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What are your thoughts on whistle blowers?


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I don't think you can draw any single rule on whistle blowers. It'll always come down to a balance of what is for the public good and that is rarely an easy line to draw. The bulk release of illegally obtained information without review is likely to cross that line in most people's opinion. In the UK there are legal protections for public officials as long as they are acting in good faith. Which again will often be a difficult line to draw. To a certain extent you have to have confidence in the justice system. 

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6 hours ago, Alex Mercer said:

People obtain information illegally and spread to the public. Do you side with the whistle-blower or not and why?

People like Edward Snowden and Julian Assange 

"Whistle-blower" has an official designation (in the US, at least)

"On the simplest level, a whistleblower is someone who reports waste, fraud, abuse, corruption, or dangers to public health and safety to someone who is in the position to rectify the wrongdoing." (emphasis added)

https://www.whistleblowers.org/what-is-a-whistleblower/

i.e. they report incidents and infractions to someone within the system. Leaking to the press and outside world is not whistleblowing. In the US, they are supposed to be afforded legal protection from retaliation from reporting on the organization for whom they work.

Neither Snowden nor Assange are whistle-blowers. Assange wasn't even inside of the system, and only received information from leakers, so he's not even a whistle-blower by any relaxed, lay definition of the term.

If you want to discuss leaking private/classified information, then call it what it is.

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I'm 100% aligned with both Klaynos and Swansont above.

It really depends on the details of the situation and varies case-by-case. There is no way to remain reasonable and rational when attempting to apply "one size fits all" thinking on this type of issue.

It's also no longer "whistle blowing" when the information is being cascaded through external channels or media outlets without regard for the safety of our personnel or our country. If the internal processes (or local ombudsmen) in place to address these sorts of ethical issues have already been tried and failed, then it MAY be appropriate to take other steps outside the system, but this once again returns us to the "it depends on the details of each individual case" territory.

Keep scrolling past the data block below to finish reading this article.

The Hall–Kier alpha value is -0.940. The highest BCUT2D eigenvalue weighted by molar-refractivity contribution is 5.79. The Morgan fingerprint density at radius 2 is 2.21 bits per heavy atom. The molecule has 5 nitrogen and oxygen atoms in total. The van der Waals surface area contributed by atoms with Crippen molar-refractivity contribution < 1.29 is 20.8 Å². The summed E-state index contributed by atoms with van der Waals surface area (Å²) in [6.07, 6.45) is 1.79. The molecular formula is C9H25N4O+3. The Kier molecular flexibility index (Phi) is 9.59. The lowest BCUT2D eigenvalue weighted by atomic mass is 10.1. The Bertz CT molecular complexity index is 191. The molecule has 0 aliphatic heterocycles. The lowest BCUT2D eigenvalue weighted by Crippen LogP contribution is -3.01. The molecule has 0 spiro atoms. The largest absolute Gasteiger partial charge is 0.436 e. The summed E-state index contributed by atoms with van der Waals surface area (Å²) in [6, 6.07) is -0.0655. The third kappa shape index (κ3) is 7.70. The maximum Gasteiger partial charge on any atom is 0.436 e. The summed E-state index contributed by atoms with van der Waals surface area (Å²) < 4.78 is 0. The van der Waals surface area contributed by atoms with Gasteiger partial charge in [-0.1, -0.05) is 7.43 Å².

After that, and beyond the process focused discussion, these decisions all occur within the subjective territory of what constitutes the "public good," and "which" public is benefiting or being harmed by the release / leak. This obviously will differ from one person to the next. Ask 10 people what's in the public good and you'll get 10 different answers.

Finally, I'm also far less sympathetic to the leaker and their good intent / positive motivations when their source (and/or their funding) is from some other nation state which has a clear agenda... where the leak is basically being used as a soft / non-kinetic attack on another nation state or on democracy itself (like the Podesta emails or disinformation campaigns on social media, for example).

Worse yet... even I myself am inconsistent on this subject within my own thinking. By example, I'd be far more open to an attack on another country launched by my own than on an attack launched on my country by another... or from my employer on to a competitor. 

This is anything but a simple question which leads to simple and binary yes/no answers. Nuance matters here, and the ONLY correct answer is that "it depends" and varies case-by-case. 

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